How Scared Do Clinton Voters Really Need to Be?

If the collective impression is that Trump’s campaign is failing, does it mean Democratic voters won’t be motivated to go out and vote?

David Becker/Reuters

For many Democrats, this week has been a rapture of Republican dysfunction. Just since Sunday, the Trump campaign has been buffeted by scandals involving possible illegal cash payments from a pro-Russian Ukraine government to the campaign’s chair, staff shakeups that have put disgraced FOX News chair Roger Ailes and controversial Breitbart CEO Steve Bannon in key positions, and a raft of swing state polling that looks deeply troubling for Trump. It’s the kind of news and numbers that would make Hillary Clinton giddy—if Hillary Clinton was the giddy type.

But behind closed doors, there is a shared, quiet paranoia among Democratic strategists and voters alike: don’t get too publicly confident… or voters won’t show up in November. The thinking is that if too many Democrats believe the Trump threat has been neutralized, they won’t turnout for Clinton. Democratic voters, after all, are not as reliable as Republicans—a point proven every mid-term election.

And the importance of oppositional threat as motivating factor would seem to be historic this year in particular, given how much of this season’s Democratic enthusiasm is built on the indignation, fear, and shame around a Trump administration, rather than a particular enthusiasm for a Clinton presidency. Guy Cecil, chief strategist for the pro-Clinton Super PAC Priorities USA, explained that, according to his group’s research, “any sense of an enthusiasm gap has essentially vanished. When we compare it to 2012, by almost every measure, we are equal to or ticking slightly above the enthusiasm models in the 2012 election.” This is, Cecil explained, is  largely due to “some combination of anger, fear and concern about Trump.”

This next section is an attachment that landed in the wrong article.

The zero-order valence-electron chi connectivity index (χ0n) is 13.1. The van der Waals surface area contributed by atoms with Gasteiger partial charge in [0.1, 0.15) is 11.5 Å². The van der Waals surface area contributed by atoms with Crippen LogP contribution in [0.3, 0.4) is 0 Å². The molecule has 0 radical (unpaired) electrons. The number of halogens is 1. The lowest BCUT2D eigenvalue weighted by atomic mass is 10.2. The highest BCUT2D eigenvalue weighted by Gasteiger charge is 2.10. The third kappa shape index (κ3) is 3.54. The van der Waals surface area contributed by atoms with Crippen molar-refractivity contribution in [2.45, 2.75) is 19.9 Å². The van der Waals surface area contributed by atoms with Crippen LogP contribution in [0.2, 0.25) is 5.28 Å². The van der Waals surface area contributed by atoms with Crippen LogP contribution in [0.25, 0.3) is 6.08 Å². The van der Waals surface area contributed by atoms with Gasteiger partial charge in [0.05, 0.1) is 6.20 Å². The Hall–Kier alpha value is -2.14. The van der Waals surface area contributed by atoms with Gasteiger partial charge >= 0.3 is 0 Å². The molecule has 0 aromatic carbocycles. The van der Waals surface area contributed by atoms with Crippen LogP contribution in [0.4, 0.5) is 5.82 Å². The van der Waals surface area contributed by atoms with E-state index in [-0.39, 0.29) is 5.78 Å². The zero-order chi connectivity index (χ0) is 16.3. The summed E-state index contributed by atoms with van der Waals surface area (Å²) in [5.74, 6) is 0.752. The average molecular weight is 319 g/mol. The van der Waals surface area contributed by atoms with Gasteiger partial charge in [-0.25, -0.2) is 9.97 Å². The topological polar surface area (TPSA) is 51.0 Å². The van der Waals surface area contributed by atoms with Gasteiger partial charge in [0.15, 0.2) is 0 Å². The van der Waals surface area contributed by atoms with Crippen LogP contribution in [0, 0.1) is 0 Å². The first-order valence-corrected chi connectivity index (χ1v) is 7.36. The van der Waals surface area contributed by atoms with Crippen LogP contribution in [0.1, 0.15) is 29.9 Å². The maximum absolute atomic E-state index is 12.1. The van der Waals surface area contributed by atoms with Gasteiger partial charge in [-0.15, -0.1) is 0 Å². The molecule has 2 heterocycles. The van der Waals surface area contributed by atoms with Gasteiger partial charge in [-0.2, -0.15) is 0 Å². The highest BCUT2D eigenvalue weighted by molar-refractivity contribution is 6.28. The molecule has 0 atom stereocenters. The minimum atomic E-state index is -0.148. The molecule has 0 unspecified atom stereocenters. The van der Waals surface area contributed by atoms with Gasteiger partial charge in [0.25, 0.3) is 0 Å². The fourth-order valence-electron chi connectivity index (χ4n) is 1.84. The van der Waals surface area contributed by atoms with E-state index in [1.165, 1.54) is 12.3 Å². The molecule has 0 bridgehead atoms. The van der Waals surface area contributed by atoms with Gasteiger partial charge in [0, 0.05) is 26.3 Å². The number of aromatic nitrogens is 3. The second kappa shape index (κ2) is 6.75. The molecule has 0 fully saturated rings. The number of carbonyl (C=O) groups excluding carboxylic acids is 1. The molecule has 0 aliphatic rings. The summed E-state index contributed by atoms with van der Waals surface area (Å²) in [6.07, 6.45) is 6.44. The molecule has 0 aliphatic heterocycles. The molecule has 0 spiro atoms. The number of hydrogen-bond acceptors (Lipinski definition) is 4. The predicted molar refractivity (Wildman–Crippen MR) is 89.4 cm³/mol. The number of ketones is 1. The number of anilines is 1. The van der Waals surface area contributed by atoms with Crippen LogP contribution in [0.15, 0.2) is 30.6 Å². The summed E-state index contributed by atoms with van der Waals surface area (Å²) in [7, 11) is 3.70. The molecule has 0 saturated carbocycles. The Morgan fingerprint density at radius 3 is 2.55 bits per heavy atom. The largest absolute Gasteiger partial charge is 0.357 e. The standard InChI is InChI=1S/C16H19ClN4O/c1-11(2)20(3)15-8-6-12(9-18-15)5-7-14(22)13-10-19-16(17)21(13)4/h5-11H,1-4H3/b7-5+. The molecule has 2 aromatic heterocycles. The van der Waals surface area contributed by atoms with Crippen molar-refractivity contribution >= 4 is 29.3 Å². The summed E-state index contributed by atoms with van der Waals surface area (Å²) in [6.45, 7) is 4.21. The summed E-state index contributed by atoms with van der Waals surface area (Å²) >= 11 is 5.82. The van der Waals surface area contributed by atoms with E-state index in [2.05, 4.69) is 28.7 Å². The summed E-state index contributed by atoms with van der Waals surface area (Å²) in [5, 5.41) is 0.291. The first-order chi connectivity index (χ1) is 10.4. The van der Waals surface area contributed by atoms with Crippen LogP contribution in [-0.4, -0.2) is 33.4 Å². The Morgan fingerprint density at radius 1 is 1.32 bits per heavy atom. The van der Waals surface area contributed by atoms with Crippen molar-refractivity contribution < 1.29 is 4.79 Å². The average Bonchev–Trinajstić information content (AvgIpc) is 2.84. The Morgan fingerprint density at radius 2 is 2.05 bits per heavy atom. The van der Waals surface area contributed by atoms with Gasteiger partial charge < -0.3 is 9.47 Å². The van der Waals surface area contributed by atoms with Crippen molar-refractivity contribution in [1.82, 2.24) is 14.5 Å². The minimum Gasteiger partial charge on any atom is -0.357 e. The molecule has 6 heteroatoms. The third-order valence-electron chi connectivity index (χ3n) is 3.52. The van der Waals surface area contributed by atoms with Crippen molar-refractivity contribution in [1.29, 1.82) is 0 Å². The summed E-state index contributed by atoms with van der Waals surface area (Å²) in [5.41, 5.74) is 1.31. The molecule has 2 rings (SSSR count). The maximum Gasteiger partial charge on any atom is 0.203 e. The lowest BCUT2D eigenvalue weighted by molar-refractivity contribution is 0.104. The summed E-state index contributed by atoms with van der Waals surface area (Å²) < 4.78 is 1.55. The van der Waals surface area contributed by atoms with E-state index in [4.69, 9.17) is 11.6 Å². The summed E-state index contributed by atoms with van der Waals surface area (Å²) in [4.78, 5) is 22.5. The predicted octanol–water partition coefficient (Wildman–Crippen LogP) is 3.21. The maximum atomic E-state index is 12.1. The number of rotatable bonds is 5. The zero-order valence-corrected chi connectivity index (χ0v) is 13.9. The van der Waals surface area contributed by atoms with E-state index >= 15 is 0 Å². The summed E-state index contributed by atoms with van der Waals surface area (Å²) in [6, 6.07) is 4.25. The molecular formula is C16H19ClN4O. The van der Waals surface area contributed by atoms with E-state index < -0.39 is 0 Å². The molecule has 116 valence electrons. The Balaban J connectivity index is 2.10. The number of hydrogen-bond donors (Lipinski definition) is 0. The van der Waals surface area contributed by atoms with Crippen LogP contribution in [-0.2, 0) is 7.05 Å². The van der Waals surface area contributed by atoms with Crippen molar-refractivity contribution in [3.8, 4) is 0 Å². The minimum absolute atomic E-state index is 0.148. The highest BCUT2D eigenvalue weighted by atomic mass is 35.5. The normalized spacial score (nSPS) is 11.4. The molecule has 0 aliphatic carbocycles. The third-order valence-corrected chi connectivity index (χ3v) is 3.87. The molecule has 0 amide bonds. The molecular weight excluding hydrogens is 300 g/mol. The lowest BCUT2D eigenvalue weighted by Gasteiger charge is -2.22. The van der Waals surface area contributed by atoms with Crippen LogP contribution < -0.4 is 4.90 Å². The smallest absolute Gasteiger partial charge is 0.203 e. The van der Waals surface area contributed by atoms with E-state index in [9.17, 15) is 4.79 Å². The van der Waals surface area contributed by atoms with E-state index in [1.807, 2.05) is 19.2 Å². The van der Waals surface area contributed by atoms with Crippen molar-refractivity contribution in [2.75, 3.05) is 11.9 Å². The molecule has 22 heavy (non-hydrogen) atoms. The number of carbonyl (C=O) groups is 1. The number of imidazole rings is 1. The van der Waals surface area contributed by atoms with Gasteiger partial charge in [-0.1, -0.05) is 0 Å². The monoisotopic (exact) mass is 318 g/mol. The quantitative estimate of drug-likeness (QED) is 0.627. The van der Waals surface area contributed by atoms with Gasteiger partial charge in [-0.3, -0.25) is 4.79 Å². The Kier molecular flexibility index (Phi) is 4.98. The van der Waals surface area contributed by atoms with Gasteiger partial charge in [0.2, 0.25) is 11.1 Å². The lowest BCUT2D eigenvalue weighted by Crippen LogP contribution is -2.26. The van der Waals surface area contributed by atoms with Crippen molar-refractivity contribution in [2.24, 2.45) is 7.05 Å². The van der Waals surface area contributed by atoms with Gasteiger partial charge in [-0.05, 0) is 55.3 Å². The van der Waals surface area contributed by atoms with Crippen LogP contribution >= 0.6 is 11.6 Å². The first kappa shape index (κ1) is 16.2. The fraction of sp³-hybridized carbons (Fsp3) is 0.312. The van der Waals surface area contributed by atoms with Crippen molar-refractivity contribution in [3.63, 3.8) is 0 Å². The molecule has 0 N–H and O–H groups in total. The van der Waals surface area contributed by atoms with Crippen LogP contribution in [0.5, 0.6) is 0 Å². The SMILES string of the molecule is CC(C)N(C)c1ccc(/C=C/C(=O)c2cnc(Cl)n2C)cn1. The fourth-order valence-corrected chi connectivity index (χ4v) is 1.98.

Given how much Democratic support is driven by fear of a Trump presidency, I asked Cecil he’s ever worried about complacency—that with increased news and poll numbers like this week’s, Clinton voters might get too confident about a Trump loss and stay at home on November 7th.

“I get paid to worry,” he said. “So the short answer is: yes. I regularly remind people that three weeks ago, most of the people that do polls and predictions were suggesting there was basically a 50/50 chance Trump would be president. By the way, this was after he had said some pretty egregious things; this was after he was running an angry and divisive primary. While we are in a strong position, it does not take a long memory to recall Trump running strong in the polls just a few weeks ago. And that can happen again.”

According to Mitch Stewart, the battleground states director for the Obama 2012 campaign and a founding partner of 270 Strategies, the most tangible negative effect of overconfidence and complacency is on a campaign’s volunteer organization. “Urgency fuels activism,” Stewart explained.

In a moment like this—where the Republican campaign is beset by sagas and sinking numbers, stuff that may delight Democratic voters but decrease their personal drive to stop Trump—Stewart said he can “understand the need to manufacture urgency” to keep Clinton supporters engaged.